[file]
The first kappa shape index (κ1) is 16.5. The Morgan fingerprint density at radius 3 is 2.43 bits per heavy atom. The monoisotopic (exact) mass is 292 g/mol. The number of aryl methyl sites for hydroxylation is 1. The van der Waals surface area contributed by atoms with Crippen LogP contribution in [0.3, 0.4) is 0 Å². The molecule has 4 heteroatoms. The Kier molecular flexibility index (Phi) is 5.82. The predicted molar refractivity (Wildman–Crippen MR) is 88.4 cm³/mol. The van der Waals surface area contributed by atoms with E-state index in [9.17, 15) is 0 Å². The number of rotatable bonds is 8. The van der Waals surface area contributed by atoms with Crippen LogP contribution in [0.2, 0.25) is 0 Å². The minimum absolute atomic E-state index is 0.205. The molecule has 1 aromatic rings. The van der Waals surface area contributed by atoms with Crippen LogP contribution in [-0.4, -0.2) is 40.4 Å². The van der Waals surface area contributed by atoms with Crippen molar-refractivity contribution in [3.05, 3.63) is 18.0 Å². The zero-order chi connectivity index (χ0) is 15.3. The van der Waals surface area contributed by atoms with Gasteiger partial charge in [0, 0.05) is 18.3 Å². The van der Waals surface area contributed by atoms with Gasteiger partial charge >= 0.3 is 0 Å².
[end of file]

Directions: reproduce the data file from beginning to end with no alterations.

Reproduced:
The first kappa shape index (κ1) is 16.5. The Morgan fingerprint density at radius 3 is 2.43 bits per heavy atom. The monoisotopic (exact) mass is 292 g/mol. The number of aryl methyl sites for hydroxylation is 1. The van der Waals surface area contributed by atoms with Crippen LogP contribution in [0.3, 0.4) is 0 Å². The molecule has 4 heteroatoms. The Kier molecular flexibility index (Phi) is 5.82. The predicted molar refractivity (Wildman–Crippen MR) is 88.4 cm³/mol. The van der Waals surface area contributed by atoms with E-state index in [9.17, 15) is 0 Å². The number of rotatable bonds is 8. The van der Waals surface area contributed by atoms with Crippen LogP contribution in [0.2, 0.25) is 0 Å². The minimum absolute atomic E-state index is 0.205. The molecule has 1 aromatic rings. The van der Waals surface area contributed by atoms with Crippen LogP contribution in [-0.4, -0.2) is 40.4 Å². The van der Waals surface area contributed by atoms with Crippen molar-refractivity contribution in [3.05, 3.63) is 18.0 Å². The zero-order chi connectivity index (χ0) is 15.3. The van der Waals surface area contributed by atoms with Gasteiger partial charge in [0, 0.05) is 18.3 Å². The van der Waals surface area contributed by atoms with Gasteiger partial charge >= 0.3 is 0 Å².